- Combine FP2 and OS for final display.

The OpenEXR file format supports 16- and 32-bits per channel to yield several quadrillion possible colour permutations. Real-world luminance information can thus be stored. An image gallery of HDR renders is available at Render-Art.

[113] Debevec, P., and J. Malik. Recovering High Dynamic Range Radiance Maps
from Photographs, ACM Computer Graphics, SIGGRAPH 1997 Proceedings,
31(4):369-378

[114] DiCarlo, J.M., and B.A. Wandell, Rendering High Dynamic Range Images,
Proceedings of the SPIE: Image Sensors, 3965:189-198

[115] Reinhard, E., M. Stark, P. Shirley, and J. Ferwerda, Photographic Tone
Reproduction for Digital Images, ACM Transactions on Graphics,
21(3):267-276

2002.12.07

The surface is defined by the function

where u and v vary in the range from zero to one. The control net is

An alternate form is

where

and

2002.12.07

The surface is defined by the function

where u and v vary in the range from zero to one. The control net is

An alternate form is

where

and

2002.12.07

The surface is defined by the function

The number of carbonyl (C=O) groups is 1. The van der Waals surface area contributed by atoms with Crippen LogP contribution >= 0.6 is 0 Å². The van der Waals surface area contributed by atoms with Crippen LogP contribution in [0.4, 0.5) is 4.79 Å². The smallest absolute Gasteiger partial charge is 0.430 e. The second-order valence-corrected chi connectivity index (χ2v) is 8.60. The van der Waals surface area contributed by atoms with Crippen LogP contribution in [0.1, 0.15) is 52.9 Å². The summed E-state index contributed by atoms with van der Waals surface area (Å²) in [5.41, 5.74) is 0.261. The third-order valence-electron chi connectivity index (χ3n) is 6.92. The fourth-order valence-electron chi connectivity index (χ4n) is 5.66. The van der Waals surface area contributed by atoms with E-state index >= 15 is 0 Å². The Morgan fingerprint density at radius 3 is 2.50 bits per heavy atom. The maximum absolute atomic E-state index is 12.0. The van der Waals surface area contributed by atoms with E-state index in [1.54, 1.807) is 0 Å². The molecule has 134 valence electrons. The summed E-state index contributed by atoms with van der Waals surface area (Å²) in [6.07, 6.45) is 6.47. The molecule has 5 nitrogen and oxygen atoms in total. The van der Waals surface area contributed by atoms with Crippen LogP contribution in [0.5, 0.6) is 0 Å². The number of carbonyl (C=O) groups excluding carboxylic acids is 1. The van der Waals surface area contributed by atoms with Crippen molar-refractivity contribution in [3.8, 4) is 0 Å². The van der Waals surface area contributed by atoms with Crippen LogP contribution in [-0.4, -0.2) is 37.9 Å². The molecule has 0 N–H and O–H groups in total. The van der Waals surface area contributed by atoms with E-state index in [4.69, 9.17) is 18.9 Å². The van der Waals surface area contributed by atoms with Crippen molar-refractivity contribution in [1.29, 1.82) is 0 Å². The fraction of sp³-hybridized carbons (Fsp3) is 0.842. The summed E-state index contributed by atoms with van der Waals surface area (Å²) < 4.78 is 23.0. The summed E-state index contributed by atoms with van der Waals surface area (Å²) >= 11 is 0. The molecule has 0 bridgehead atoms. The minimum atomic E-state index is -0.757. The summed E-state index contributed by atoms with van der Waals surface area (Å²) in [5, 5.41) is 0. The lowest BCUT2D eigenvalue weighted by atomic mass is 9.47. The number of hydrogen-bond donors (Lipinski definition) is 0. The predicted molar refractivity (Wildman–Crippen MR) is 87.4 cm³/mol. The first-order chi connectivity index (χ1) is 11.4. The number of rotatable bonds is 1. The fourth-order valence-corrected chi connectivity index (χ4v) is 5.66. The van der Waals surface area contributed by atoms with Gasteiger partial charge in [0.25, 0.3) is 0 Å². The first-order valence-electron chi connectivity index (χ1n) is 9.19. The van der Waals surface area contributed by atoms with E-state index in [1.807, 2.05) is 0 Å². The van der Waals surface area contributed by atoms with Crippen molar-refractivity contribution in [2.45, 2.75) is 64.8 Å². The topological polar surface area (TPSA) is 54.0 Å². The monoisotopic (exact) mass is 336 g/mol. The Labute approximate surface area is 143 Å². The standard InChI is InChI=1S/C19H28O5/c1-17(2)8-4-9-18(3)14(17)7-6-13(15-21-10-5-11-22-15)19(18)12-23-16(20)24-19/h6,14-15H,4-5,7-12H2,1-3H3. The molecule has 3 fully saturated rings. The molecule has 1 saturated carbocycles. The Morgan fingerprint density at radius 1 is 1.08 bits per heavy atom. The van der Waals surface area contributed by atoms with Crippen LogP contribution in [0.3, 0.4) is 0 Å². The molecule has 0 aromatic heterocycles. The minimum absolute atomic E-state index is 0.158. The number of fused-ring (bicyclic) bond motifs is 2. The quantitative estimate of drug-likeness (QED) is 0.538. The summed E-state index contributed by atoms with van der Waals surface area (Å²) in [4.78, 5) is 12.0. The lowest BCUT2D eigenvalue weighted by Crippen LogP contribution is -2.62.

where u and v vary in the range from zero to one. The control net is

An alternate form is

where

and

2002.12.07

For some quadratic function f(t)

The Taylor series, where k varies in the range from zero to one, is

so,

Adding f(t + k) and f(t - k) yields

Solving for f(t) we get

If g(t) is the second derivative of f(t), then

The Taylor series, where k varies in the range from zero to one, is

so,

Adding g(t + k) and g(t - k) yields

Solving for g(t) we get

Since we mentioned earlier that g(t) is the second derivative of f(t)

Evaluating successive function values using the central differences is known as central differencing. The psuedocode to evaluate a function of one variable is

compute initial conditions f(0), f(1), f''(0), f''(1) let t = 0.5 let k = 0.5 let E = a very small number less than k function centralDiff(t, k) if (k is less than E) return compute f''(t) compute f(t) display f(t) k = k * 0.5 centralDiff(t - k, k) centralDiff(t + k, k) done

The methodology to determine the central differences of a univariate function can be adapted for a function of two variables. Evaluating a bivariate function usually involves holding one paramater constant while iterating the other parameter from zero to one. Consider the biquadratic function

or written in matrix form,

Extending the logic from the one dimensional case, we get the following equations where s is held constant

Similarly, when t is held constant

The first and second partial derivatives of the biquadratic function in s and t are

and